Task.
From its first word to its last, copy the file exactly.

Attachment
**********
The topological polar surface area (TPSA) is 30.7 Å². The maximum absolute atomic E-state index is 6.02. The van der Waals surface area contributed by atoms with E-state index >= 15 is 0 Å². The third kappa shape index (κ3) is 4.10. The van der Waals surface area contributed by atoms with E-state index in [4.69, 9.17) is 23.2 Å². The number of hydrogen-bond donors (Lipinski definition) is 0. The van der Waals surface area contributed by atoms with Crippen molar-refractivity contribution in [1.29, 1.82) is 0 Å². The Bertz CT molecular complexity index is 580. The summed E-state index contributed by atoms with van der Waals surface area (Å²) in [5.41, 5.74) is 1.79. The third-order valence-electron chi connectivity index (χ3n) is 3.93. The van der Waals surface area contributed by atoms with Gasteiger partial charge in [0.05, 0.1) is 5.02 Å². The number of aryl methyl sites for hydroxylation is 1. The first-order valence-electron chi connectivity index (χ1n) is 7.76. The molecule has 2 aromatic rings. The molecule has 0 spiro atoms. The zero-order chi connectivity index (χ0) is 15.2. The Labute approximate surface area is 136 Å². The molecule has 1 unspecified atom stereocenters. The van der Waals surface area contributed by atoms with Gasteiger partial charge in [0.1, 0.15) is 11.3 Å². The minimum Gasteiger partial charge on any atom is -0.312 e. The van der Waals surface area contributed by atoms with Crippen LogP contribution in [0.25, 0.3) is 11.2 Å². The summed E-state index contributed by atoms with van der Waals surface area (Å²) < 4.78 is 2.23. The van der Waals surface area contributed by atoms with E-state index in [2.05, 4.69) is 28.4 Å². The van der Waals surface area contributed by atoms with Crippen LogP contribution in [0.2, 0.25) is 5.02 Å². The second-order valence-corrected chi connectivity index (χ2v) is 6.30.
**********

The topological polar surface area (TPSA) is 30.7 Å². The maximum absolute atomic E-state index is 6.02. The van der Waals surface area contributed by atoms with E-state index >= 15 is 0 Å². The third kappa shape index (κ3) is 4.10. The van der Waals surface area contributed by atoms with E-state index in [4.69, 9.17) is 23.2 Å². The number of hydrogen-bond donors (Lipinski definition) is 0. The van der Waals surface area contributed by atoms with Crippen molar-refractivity contribution in [1.29, 1.82) is 0 Å². The Bertz CT molecular complexity index is 580. The summed E-state index contributed by atoms with van der Waals surface area (Å²) in [5.41, 5.74) is 1.79. The third-order valence-electron chi connectivity index (χ3n) is 3.93. The van der Waals surface area contributed by atoms with Gasteiger partial charge in [0.05, 0.1) is 5.02 Å². The number of aryl methyl sites for hydroxylation is 1. The first-order valence-electron chi connectivity index (χ1n) is 7.76. The molecule has 2 aromatic rings. The molecule has 0 spiro atoms. The zero-order chi connectivity index (χ0) is 15.2. The Labute approximate surface area is 136 Å². The molecule has 1 unspecified atom stereocenters. The van der Waals surface area contributed by atoms with Gasteiger partial charge in [0.1, 0.15) is 11.3 Å². The minimum Gasteiger partial charge on any atom is -0.312 e. The van der Waals surface area contributed by atoms with Crippen LogP contribution in [0.25, 0.3) is 11.2 Å². The summed E-state index contributed by atoms with van der Waals surface area (Å²) < 4.78 is 2.23. The van der Waals surface area contributed by atoms with E-state index in [2.05, 4.69) is 28.4 Å². The van der Waals surface area contributed by atoms with Crippen LogP contribution in [0.2, 0.25) is 5.02 Å². The second-order valence-corrected chi connectivity index (χ2v) is 6.30.